The present invention provides a process wherein a foamable resin is extruded through a die having an orifice having recesses or grooves around its periphery running in the width direction of said orifice to form a foamed article having the shape of the grooves or recesses (peaks and valleys) on the surface and thereafter the peaks are pressed, or compressed, while the article is still in a softened state to eliminate the peaks. As a result, there is obtained a foamed board having on its surface a striped pattern consisting of high density foamed portions and low density foamed portions, said high density portions being produced by pressing at the places wherein the protruding peaks are formed when the foamable resin is extruded - said low density portions being at the valleys. Further, the foamed board has a surface pattern resembling the annual rings of natural wood. Moreover, the foamed board is imparted with the striped pattern only on its surface portions, and is evenly foamed in its inner portions. Thus, the board obtained according to the invention has a high bending strength in the width direction and an appearance similar to natural wood and has, therefore, improved properties which have not been attained by the known processes.
According to the present invention, an improvement in a process for preparing a synthetic wood, which process includes the step of extruding a thermoplastic resin containing a foaming agent from a die mounted on an extruder, is provided with: employing as the die, a die having an orifice for forming a cross section of a desired profile, and having on the peripheries of the orifice grooves or recesses at least on the outlet side; extruding a foamable resin from the die to form a porous shaped article having peaks and valleys on its surfaces corresponding to the grooves or recesses; and thereafter pressing the peaks while the article is still in a softened state to level the peaks so as to provide a flat surface wherein the peaks are on the same level with the valleys and whereby higher density portions are formed at places corresponding to the peaks than at places corresponding to the valleys.BRIEF DESCRIPTION OF THE DRAWINGS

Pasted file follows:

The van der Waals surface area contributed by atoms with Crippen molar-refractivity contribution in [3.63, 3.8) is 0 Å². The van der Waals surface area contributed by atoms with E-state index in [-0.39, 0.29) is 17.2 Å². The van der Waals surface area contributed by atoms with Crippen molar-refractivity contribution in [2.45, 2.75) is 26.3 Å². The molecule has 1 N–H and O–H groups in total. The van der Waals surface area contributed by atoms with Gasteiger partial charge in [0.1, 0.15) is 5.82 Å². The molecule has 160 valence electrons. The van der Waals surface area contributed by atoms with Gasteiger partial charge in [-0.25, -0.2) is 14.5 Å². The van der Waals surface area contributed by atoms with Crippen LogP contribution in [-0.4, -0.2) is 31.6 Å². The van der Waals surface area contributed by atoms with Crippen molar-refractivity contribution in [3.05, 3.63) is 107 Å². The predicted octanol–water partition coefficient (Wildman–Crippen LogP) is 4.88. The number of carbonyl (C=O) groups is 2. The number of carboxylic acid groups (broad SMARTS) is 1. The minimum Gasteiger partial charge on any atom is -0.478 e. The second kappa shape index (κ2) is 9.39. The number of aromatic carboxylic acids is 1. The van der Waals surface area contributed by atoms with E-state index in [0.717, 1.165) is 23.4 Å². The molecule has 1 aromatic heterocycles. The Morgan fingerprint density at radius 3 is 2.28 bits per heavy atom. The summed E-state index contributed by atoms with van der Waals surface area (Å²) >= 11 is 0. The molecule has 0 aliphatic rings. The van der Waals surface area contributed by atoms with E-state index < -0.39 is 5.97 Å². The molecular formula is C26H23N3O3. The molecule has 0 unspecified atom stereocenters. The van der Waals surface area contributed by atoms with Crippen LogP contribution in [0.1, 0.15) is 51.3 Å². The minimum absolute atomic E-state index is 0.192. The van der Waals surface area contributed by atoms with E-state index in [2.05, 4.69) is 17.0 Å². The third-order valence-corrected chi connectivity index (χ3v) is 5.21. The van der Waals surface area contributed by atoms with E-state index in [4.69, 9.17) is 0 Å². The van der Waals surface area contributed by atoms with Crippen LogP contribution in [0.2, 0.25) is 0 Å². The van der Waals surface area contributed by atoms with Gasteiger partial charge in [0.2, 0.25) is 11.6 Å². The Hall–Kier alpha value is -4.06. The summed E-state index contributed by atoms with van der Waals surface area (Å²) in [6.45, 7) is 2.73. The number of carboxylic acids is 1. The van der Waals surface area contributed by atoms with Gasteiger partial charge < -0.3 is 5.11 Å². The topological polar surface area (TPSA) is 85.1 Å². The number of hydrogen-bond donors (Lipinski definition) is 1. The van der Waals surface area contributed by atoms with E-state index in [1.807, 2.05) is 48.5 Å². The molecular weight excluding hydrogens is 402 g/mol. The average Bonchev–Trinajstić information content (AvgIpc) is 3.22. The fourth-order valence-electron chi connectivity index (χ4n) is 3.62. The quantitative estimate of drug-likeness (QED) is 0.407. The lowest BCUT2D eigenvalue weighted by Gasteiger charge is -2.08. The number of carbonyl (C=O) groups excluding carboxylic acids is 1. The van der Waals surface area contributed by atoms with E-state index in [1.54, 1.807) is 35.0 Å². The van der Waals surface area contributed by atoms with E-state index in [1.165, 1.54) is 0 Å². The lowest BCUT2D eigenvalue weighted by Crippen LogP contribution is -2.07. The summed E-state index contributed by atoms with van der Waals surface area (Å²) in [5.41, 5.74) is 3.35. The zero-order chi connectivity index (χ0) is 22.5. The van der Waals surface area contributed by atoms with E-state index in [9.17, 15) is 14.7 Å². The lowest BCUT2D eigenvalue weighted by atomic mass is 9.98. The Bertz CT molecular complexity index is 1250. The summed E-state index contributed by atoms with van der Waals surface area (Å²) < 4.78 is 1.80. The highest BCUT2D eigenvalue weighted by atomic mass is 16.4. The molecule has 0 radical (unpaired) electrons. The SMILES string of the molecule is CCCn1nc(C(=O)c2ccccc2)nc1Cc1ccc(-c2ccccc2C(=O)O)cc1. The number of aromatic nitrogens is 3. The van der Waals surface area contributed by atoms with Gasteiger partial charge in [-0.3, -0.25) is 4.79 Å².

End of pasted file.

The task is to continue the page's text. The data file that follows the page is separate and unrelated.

The present invention is further explained by referring to the drawings, in which:
FIG. 1 is a front view of a die used in the present invention.
FIG. 2 is a front view of a foamed article immediately after being extruded from a die according to the present invention.
FIG. 3 is a view of foamed article which has been extruded, passed through a guide and then pressed by rolls according to the present invention.
FIGS. 4 to 6 are front views of a die which can be used in the present invention, wherein various types of grooves and recesses for an orifice are shown, and in particular;
FIG. 4 is a front view of a die provided with an orifice which has a cross section having grooves or recesses, said grooves or recesses having a steep angle m on the left and lesser angle n on the right.
FIG. 5 is a front view of a die provided with an orifice having a cross section containing a plurality of small rectangles positioned at equal distances from one another.
FIG. 6 is a front view of a die provided with an orifice having a cross section containing grooves or recesses of a variety of shapes.
FIG. 7 shows a horizontal section and top view of one embodiment of the present invention.DETAILED DESCRIPTION
Referring to FIG. 1, die 2 is mounted on the forward end 1 of an extruder. Die 2 is surrounded by heaters 3 and provided with orifice 4 therein. Orifice 4 is approximately in the form of a board at the outlet side and has corrugated portions 5 on each of the upper and lower surfaces at the outlet end - the corrugated portions undulating in the width direction of board. Supporting members 6 for supporting cooling pipes are mounted on the upper and lower portions of orifice 4.